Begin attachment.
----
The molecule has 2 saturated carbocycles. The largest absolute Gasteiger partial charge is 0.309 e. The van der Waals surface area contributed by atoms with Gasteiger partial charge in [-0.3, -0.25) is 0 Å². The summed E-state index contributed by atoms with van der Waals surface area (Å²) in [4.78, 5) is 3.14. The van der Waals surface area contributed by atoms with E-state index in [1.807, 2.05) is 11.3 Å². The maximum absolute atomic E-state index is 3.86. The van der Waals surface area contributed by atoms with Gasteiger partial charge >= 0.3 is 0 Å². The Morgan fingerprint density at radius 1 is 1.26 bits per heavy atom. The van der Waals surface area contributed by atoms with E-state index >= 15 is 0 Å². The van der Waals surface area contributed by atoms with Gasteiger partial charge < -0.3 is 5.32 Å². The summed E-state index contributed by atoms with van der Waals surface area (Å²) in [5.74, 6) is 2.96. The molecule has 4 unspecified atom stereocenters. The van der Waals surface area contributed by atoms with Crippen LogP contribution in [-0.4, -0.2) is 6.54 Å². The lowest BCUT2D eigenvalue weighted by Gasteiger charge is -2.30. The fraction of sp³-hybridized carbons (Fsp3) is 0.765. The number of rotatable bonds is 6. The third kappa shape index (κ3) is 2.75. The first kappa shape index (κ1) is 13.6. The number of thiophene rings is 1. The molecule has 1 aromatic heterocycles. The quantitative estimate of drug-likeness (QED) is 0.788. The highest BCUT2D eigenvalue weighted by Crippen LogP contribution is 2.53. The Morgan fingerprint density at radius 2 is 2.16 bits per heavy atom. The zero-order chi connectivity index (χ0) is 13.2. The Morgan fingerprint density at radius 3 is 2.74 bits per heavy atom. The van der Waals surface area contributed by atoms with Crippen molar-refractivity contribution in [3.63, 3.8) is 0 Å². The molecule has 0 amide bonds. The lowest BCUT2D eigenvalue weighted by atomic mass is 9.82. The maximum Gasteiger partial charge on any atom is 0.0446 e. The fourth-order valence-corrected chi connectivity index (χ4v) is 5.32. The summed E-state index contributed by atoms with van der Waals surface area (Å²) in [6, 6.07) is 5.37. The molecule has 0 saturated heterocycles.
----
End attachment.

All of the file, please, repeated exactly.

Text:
The molecule has 2 saturated carbocycles. The largest absolute Gasteiger partial charge is 0.309 e. The van der Waals surface area contributed by atoms with Gasteiger partial charge in [-0.3, -0.25) is 0 Å². The summed E-state index contributed by atoms with van der Waals surface area (Å²) in [4.78, 5) is 3.14. The van der Waals surface area contributed by atoms with E-state index in [1.807, 2.05) is 11.3 Å². The maximum absolute atomic E-state index is 3.86. The van der Waals surface area contributed by atoms with Gasteiger partial charge >= 0.3 is 0 Å². The Morgan fingerprint density at radius 1 is 1.26 bits per heavy atom. The van der Waals surface area contributed by atoms with E-state index >= 15 is 0 Å². The van der Waals surface area contributed by atoms with Gasteiger partial charge < -0.3 is 5.32 Å². The summed E-state index contributed by atoms with van der Waals surface area (Å²) in [5.74, 6) is 2.96. The molecule has 4 unspecified atom stereocenters. The van der Waals surface area contributed by atoms with Crippen LogP contribution in [-0.4, -0.2) is 6.54 Å². The lowest BCUT2D eigenvalue weighted by Gasteiger charge is -2.30. The fraction of sp³-hybridized carbons (Fsp3) is 0.765. The number of rotatable bonds is 6. The third kappa shape index (κ3) is 2.75. The first kappa shape index (κ1) is 13.6. The number of thiophene rings is 1. The molecule has 1 aromatic heterocycles. The quantitative estimate of drug-likeness (QED) is 0.788. The highest BCUT2D eigenvalue weighted by Crippen LogP contribution is 2.53. The Morgan fingerprint density at radius 2 is 2.16 bits per heavy atom. The zero-order chi connectivity index (χ0) is 13.2. The Morgan fingerprint density at radius 3 is 2.74 bits per heavy atom. The van der Waals surface area contributed by atoms with Crippen molar-refractivity contribution in [3.63, 3.8) is 0 Å². The molecule has 0 amide bonds. The lowest BCUT2D eigenvalue weighted by atomic mass is 9.82. The maximum Gasteiger partial charge on any atom is 0.0446 e. The fourth-order valence-corrected chi connectivity index (χ4v) is 5.32. The summed E-state index contributed by atoms with van der Waals surface area (Å²) in [6, 6.07) is 5.37. The molecule has 0 saturated heterocycles.